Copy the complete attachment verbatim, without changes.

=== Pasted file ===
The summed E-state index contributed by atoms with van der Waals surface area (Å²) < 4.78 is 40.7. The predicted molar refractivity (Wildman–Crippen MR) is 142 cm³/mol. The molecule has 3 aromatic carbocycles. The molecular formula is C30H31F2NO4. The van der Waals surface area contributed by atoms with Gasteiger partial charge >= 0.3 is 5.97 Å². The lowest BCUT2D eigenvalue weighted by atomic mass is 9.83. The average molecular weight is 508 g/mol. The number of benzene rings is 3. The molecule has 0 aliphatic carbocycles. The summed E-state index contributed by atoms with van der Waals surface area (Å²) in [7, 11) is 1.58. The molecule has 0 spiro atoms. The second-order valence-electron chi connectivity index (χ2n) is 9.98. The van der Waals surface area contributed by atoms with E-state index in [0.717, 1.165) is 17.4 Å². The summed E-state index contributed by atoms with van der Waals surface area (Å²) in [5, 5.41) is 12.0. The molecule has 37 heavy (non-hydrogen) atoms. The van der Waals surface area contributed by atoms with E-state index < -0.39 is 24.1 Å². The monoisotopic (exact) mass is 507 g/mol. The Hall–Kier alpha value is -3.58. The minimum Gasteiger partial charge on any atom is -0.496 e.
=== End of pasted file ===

The summed E-state index contributed by atoms with van der Waals surface area (Å²) < 4.78 is 40.7. The predicted molar refractivity (Wildman–Crippen MR) is 142 cm³/mol. The molecule has 3 aromatic carbocycles. The molecular formula is C30H31F2NO4. The van der Waals surface area contributed by atoms with Gasteiger partial charge >= 0.3 is 5.97 Å². The lowest BCUT2D eigenvalue weighted by atomic mass is 9.83. The average molecular weight is 508 g/mol. The number of benzene rings is 3. The molecule has 0 aliphatic carbocycles. The summed E-state index contributed by atoms with van der Waals surface area (Å²) in [7, 11) is 1.58. The molecule has 0 spiro atoms. The second-order valence-electron chi connectivity index (χ2n) is 9.98. The van der Waals surface area contributed by atoms with E-state index in [0.717, 1.165) is 17.4 Å². The summed E-state index contributed by atoms with van der Waals surface area (Å²) in [5, 5.41) is 12.0. The molecule has 37 heavy (non-hydrogen) atoms. The van der Waals surface area contributed by atoms with E-state index < -0.39 is 24.1 Å². The monoisotopic (exact) mass is 507 g/mol. The Hall–Kier alpha value is -3.58. The minimum Gasteiger partial charge on any atom is -0.496 e.